In price-sensitive markets, consumer demand plummeted as many were priced out of the market. Not in the United States and Europe, however, where demand surged. Surging so much, that a considerable shortage of coin, bar and grains emerged.
Lockdowns across the board resulted in shutdowns of major mints, refiners and miners alike, choking the global supply chain. Metal was suddenly in short supply when demand spiked and consequently, availability in markets where it was needed quickly dried up.
With few flights to move the metal around and consumers in the U.S. and Europe grappling for investment products, premiums skyrocketed to sometimes even 100 percent over spot and dealers sold out of their inventory quickly.
Figure 4 — COMEX gold warehouse stocks: Stocks surged following increased delivery requirements in an extremely tight U.S. market
Trading on precious metal exchanges
As a measure of last resort, many turned to the CME for metal delivery out of their warehouse stocks, and instead of cash settling future contracts — which occurs 99 percent of the time — traders started to make use of the exchange-for-physical option, demanding physical metal delivery out of the exchange.
The sudden size of physical delivery requests rocked the exchange on its foundations, which quickly had to issue a new contract and restock.
Trading not only increased on COMEX, but across other exchanges, too. Indeed, exchange trading activity across all 13 precious metals exchanges globally, and which was tracked in Eikon, performed well in the first half of the year, rising 12 percent or 17k tonnes to 130k tonnes.
Figure 5 — Gold exchange trading activity: Rise in exchange trading activity reflects underlying appetite for gold in Western markets
This strong sentiment was also seen in exchange-traded products (ETP) demand, which reached the strongest inflow on record of 742 tonnes, pushing total holdings to 3,580 tonnes (representing US$204bn in market value) by end June. Again, North America proved to be one of the main culprits. That added to the total holdings, but Europe and Asia also contributed to the rise.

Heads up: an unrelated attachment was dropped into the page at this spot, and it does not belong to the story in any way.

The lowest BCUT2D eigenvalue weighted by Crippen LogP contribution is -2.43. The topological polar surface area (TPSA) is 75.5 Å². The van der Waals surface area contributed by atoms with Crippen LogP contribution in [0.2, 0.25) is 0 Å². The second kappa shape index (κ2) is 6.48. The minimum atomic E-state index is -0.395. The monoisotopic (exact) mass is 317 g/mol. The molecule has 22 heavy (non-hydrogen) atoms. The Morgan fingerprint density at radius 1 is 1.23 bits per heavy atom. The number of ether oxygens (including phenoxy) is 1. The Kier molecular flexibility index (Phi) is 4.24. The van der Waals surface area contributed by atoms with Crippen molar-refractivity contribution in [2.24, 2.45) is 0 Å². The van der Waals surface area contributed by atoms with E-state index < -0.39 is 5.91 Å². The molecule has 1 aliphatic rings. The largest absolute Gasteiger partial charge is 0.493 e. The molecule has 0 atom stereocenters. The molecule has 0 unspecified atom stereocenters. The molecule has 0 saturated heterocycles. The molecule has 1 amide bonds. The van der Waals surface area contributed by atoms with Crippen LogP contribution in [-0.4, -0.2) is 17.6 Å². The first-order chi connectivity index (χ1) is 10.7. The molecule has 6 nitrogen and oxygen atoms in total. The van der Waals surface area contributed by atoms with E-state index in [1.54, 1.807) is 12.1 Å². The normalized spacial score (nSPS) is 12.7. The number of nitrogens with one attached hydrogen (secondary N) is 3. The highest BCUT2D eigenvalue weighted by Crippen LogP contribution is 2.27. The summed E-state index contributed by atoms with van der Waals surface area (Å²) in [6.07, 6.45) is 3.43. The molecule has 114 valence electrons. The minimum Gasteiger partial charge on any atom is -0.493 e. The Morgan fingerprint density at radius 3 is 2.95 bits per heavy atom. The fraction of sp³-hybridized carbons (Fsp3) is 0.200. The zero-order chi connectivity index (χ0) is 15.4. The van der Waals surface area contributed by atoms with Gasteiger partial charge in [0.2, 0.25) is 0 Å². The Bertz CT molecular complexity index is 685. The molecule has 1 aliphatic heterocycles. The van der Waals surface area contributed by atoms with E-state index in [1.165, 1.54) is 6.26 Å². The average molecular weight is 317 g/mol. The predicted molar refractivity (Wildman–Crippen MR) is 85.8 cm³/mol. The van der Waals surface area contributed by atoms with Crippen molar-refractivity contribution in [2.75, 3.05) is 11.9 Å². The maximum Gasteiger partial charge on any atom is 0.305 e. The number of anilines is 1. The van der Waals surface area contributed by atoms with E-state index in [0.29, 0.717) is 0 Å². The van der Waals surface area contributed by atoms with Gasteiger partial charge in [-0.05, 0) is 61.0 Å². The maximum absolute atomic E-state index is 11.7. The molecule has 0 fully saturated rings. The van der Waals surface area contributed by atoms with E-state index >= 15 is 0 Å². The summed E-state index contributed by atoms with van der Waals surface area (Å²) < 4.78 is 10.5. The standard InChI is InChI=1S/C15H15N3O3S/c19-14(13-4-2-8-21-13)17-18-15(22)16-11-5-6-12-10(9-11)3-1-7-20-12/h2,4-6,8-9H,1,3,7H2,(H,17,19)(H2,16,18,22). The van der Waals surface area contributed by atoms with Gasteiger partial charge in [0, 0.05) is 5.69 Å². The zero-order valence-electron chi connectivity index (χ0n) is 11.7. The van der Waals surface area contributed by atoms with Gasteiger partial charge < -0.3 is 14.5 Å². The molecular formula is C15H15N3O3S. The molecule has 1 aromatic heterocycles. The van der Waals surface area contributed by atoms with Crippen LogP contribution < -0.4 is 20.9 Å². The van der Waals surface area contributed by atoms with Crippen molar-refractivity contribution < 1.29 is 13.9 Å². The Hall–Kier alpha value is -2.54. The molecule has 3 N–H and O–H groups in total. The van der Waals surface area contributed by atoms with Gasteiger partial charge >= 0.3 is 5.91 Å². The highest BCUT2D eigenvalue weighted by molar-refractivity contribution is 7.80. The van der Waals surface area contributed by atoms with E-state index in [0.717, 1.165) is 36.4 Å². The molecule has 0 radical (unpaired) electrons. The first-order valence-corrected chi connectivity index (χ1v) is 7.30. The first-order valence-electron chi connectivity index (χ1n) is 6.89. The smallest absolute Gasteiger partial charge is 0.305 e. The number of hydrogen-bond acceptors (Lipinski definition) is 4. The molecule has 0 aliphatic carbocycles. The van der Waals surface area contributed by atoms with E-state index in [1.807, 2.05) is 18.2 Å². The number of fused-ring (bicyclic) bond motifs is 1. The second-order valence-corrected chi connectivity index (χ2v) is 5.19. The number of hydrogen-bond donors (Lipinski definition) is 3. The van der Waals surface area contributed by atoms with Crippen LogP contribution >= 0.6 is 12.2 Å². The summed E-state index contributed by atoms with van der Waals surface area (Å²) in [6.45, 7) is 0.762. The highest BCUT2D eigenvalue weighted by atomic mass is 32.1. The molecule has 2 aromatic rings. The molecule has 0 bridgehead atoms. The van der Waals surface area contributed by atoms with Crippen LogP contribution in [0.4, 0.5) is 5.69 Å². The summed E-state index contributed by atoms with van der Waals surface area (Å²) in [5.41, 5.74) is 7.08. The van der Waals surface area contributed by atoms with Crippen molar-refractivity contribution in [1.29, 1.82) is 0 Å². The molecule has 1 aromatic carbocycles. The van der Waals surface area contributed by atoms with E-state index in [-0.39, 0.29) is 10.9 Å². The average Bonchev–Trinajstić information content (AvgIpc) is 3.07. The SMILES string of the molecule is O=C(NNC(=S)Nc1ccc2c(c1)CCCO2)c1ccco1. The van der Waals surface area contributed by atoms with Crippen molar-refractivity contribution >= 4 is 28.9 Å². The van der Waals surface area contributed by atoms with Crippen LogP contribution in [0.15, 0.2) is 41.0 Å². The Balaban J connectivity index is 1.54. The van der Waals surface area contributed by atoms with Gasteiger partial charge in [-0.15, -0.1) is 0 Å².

What are the prospects for gold?
A quarterly Reuters poll available in Eikon provides insight into price forecasts of various commodities, where more than 30 contributors submit their latest expectations.
Although the last updates are from April, the displayed trend tells gold’s story well. A strong bull case remains present, but there is a reasonable chance that the worst will blow over and all will slowly revert back to normal, whatever that might look like.
Yes, pain will be felt but not to an extent that will send significant shockwaves throughout the international markets. After all, not all sectors are equally affected by the current sentiment and an awful lot of support has been provided by governments across the globe.
Figure 6 — Reuters price poll: A host of market experts present their projections on the gold price
The mean came in at US$1,655/oz for 2020, rising towards an average of US$1,704/oz for next year, which does reflect a growing trend, but not anything outrageous given that the current spot price is trading at around US$1,800/oz.
Our somewhat more optimistic scenario for gold is mirrored in a more pessimistic scenario for short- and medium-term global economic progress. Policy makers have done a great job cushioning the first blow and preventing the global economy from screeching to a halt, but once the patient gets off life support, things could quickly turn ugly again.
We could well see a surge in unemployment numbers reemerge, combined with business foreclosures, and government support will not be unlimited. Those with strong capital buffers will be able to weather the storm and maybe even pick up some distressed assets for pennies on the dollar.
However, many businesses will struggle to deal with zero to low revenue streams for quite a few months, while overheads and other (operating) costs continue to be present.
As such, and despite the increase in liquidity, the investment climate is likely to be cautious, and investors will continue to search for yield.
With bond prices inflated and equities expensive at a PE ratio of 24, investors will look elsewhere, and gold might just provide that sort of exposure one feels more comfortable with given the current and uncertain future climate. If that came to fruition, even our more optimistic average gold price forecast of US$1,700/oz this year and US$1,855/oz in 2021 could turn out to be too pessimistic.